He helped a major car manufacturer avoid a recall when their seatbelts were found to violate federal safety standards.
Argued for the National Mining Association to overturn a ruling that restricted mountain top removal practices devastating to Appalachian communities.
In his brief tenure as a judge, he argued for a very limited view of congressional authority to regulate corporate excess that could threaten broad swaths of environmental protections, workers rights, and anti-discrimination laws.
· He advised Jeb Bush during the Florida recount debacle.
· As a lawyer for the Reagan and Bush Sr. White House, he advocated for right wing ideology over free speech, religious liberty and voting
rights for minorities.
· Roberts has been a life long partisan Republican, a claim the New York Times calls "indisputable," and has donated thousands of dollars to exclusively Republican candidates. The violent anti-choice group Operation Rescue said, "We pray that Judge Roberts will be swiftly confirmed."
James Dobson of Focus on the Family called Roberts "unquestionably
Pat Robertson said Roberts was "at the top" of his own list of cndidates for the court vacancy.
Tony Perkins of the ultra-conservative Family Research Council said
"The President ... promised to nominate someone along the lines of a Scalia or a Thomas and that is exactly what he has done."
--[Above list]From MoveOn.Org email July 20, 2005
A senator who represents me should have answered, “I intend to oppose the nomination of Roberts for Supreme Court Justice because his past record proves him to be unsuitable in competence and in the intent to uphold the Constitution impartially.”
“Judge Roberts has been nominated to a seat on the Court that will be critical with respect to rulings on Congressional authority, as well as all Americans' constitutional right to privacy, environmental protections, and many other aspects of Constitutional law. The extraordinary importance of this nomination cannot be overstated, so I intend to reserve judgment until our due diligence is completed.”
So, here’s my “due diligence--” in my judgment, Feinstein does not represent the tenets of the Democratic Party in the Senate. It’s hard to find a member of congress these days who isn’t bought and paid for by special interests because of the enormous sums of money needed to run for office.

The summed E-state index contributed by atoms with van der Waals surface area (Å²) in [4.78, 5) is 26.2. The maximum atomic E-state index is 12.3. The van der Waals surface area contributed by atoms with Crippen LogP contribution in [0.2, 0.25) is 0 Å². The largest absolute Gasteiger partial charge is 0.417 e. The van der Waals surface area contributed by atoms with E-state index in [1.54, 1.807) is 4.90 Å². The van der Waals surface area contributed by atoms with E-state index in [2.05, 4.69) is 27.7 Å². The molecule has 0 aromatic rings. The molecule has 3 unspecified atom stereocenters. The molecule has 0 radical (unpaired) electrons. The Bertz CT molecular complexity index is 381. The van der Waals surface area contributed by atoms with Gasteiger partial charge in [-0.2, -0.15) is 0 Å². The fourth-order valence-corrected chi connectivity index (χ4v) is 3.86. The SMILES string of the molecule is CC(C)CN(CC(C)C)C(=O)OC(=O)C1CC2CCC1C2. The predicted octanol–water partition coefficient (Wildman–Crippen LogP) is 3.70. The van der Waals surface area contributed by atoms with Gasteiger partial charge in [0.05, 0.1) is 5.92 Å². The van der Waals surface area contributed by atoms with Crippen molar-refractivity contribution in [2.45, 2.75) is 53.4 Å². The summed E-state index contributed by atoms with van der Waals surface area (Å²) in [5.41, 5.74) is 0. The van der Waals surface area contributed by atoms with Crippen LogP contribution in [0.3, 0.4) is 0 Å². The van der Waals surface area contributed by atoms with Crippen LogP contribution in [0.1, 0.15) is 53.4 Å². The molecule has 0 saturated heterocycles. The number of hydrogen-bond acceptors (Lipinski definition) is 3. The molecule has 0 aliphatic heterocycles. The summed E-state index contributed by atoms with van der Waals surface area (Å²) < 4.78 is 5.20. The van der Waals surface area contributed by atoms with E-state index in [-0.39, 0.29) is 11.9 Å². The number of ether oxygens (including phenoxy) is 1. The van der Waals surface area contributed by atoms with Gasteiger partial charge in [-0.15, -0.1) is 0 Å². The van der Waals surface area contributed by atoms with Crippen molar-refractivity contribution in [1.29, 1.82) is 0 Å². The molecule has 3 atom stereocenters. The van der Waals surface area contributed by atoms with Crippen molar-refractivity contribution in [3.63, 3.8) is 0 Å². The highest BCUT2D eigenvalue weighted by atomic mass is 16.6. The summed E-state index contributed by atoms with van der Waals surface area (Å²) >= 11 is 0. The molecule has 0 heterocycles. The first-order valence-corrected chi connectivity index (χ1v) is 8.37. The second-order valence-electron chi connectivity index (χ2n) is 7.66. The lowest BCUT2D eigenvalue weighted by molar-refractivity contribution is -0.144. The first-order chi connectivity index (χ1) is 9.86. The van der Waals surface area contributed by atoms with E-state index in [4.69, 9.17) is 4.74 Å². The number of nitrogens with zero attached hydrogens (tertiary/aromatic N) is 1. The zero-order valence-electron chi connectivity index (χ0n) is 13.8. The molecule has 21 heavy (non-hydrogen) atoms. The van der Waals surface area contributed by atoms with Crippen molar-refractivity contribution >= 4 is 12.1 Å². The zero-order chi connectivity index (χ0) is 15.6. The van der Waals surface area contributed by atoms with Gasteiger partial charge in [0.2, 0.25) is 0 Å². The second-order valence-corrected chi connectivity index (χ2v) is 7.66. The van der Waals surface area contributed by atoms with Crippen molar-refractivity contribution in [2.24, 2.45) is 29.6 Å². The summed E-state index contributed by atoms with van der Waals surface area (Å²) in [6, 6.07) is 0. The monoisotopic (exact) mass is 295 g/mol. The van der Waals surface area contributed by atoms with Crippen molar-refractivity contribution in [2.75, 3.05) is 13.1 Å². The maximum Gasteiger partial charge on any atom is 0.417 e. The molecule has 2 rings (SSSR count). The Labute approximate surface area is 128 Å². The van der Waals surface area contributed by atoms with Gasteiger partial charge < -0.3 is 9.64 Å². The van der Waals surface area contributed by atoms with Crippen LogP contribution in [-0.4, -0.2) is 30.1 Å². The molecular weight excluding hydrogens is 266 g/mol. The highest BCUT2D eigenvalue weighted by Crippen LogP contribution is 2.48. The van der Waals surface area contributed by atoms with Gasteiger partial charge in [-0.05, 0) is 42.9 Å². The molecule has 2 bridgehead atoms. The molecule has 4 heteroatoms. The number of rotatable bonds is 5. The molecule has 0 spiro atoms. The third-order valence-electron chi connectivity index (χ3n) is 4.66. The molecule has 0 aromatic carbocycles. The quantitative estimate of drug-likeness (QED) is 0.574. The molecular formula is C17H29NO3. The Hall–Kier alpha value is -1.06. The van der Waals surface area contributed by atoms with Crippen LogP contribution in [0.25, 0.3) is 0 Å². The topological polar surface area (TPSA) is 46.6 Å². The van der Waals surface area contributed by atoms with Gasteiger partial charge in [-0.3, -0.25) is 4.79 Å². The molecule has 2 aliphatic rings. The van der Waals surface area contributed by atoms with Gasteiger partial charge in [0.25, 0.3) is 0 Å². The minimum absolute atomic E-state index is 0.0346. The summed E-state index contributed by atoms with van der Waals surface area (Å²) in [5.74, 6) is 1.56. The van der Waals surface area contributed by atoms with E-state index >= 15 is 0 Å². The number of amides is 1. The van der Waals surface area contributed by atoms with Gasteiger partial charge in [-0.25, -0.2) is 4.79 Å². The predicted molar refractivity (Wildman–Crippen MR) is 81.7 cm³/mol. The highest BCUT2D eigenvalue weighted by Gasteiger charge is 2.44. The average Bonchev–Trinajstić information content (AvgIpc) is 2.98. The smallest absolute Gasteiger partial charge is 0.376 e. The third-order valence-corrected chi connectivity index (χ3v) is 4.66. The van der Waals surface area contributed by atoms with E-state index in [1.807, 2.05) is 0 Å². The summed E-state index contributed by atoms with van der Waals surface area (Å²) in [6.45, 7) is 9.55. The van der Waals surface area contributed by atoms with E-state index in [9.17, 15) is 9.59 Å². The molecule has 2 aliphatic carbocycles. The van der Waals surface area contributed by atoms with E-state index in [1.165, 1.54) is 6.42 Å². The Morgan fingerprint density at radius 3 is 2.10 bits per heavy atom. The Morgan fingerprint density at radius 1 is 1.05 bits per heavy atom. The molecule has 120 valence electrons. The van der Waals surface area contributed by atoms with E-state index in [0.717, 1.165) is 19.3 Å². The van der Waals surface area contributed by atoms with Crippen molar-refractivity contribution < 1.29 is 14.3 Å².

So much for our form of democracy as the framers of the constitution intended. Then again--and this could produce arguments the size of books—maybe the kind of fascist arrogant power running our government today, in the form of a benevolent dictatorship, was exactly what the founding fathers envisioned.
With Bush filling Supreme Court vacancies like so many eggs in a crate, and US unwillingness to extricate our military and industry from Iraq and the Middle East, we the people surely are declining into a state of international imperialism and domestic martial law, and we are letting it happen easily. While our “representatives” still require our vote, it is our responsibility to let them know what we want, in huge numbers.
One person, Cindy Sheehan, has made a difference, and the millions who follow her lead can also change reality, one by one.
It is entirely up to us, while we still have the chance!
THIS JUST IN….
After writing the above today, including the email from Senator Feinstein with the wishy-washy response to concerns about Roberts, the following appeared in the Orange County Register online:
California Sen. Dianne Feinstein worries that if John Roberts becomes Supreme Court chief justice and follows the same judicial philosophy as his mentor, the late Chief Justice William Rehnquist, that Congress would be inhibited in its ability to tackle important issues of the day.
"If Judge Roberts subscribes to the Rehnquist Court's restrictive interpretation of Congress' ability to legislate, the impact could be to severely restrict the ability of Congress to tackle nationwide issues that the American people have elected us to address," Feinstein, D-Calif., says in her prepared opening statement for today's first day of Roberts' confirmation hearings as the next head of the nation's highest court.
Feinstein, the only woman among the 16 Judiciary Committee senators, repeats in her opening statement that she would find it hard to confirm someone "whom I knew would overturn Roe v. Wade," the decision that made abortion legal.-- Feinstein lists Roberts worries, DENA BUNIS, 9/12/05
My conclusion is that the tremendous campaigns organized to send emails and make phone calls to congressional leaders, by MoveOn.org and People for the American Way, have resulted in one representative listening to thousands of voices.